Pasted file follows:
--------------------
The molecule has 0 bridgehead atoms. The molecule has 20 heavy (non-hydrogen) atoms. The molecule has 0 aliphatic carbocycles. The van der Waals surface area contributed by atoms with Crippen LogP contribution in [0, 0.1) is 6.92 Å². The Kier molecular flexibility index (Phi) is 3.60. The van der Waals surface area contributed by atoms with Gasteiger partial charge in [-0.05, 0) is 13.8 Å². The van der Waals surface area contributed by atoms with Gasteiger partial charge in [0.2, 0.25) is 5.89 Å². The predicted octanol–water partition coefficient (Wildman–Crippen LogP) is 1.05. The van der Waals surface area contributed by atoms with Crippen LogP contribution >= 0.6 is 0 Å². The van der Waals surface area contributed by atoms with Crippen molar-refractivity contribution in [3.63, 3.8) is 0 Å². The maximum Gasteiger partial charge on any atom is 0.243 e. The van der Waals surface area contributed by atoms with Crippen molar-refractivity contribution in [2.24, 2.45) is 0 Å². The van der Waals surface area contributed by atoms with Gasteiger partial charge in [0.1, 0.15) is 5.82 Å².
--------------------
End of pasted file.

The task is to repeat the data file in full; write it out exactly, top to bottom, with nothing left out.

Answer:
The molecule has 0 bridgehead atoms. The molecule has 20 heavy (non-hydrogen) atoms. The molecule has 0 aliphatic carbocycles. The van der Waals surface area contributed by atoms with Crippen LogP contribution in [0, 0.1) is 6.92 Å². The Kier molecular flexibility index (Phi) is 3.60. The van der Waals surface area contributed by atoms with Gasteiger partial charge in [-0.05, 0) is 13.8 Å². The van der Waals surface area contributed by atoms with Gasteiger partial charge in [0.2, 0.25) is 5.89 Å². The predicted octanol–water partition coefficient (Wildman–Crippen LogP) is 1.05. The van der Waals surface area contributed by atoms with Crippen LogP contribution >= 0.6 is 0 Å². The van der Waals surface area contributed by atoms with Crippen molar-refractivity contribution in [3.63, 3.8) is 0 Å². The maximum Gasteiger partial charge on any atom is 0.243 e. The van der Waals surface area contributed by atoms with Crippen molar-refractivity contribution in [2.24, 2.45) is 0 Å². The van der Waals surface area contributed by atoms with Gasteiger partial charge in [0.1, 0.15) is 5.82 Å².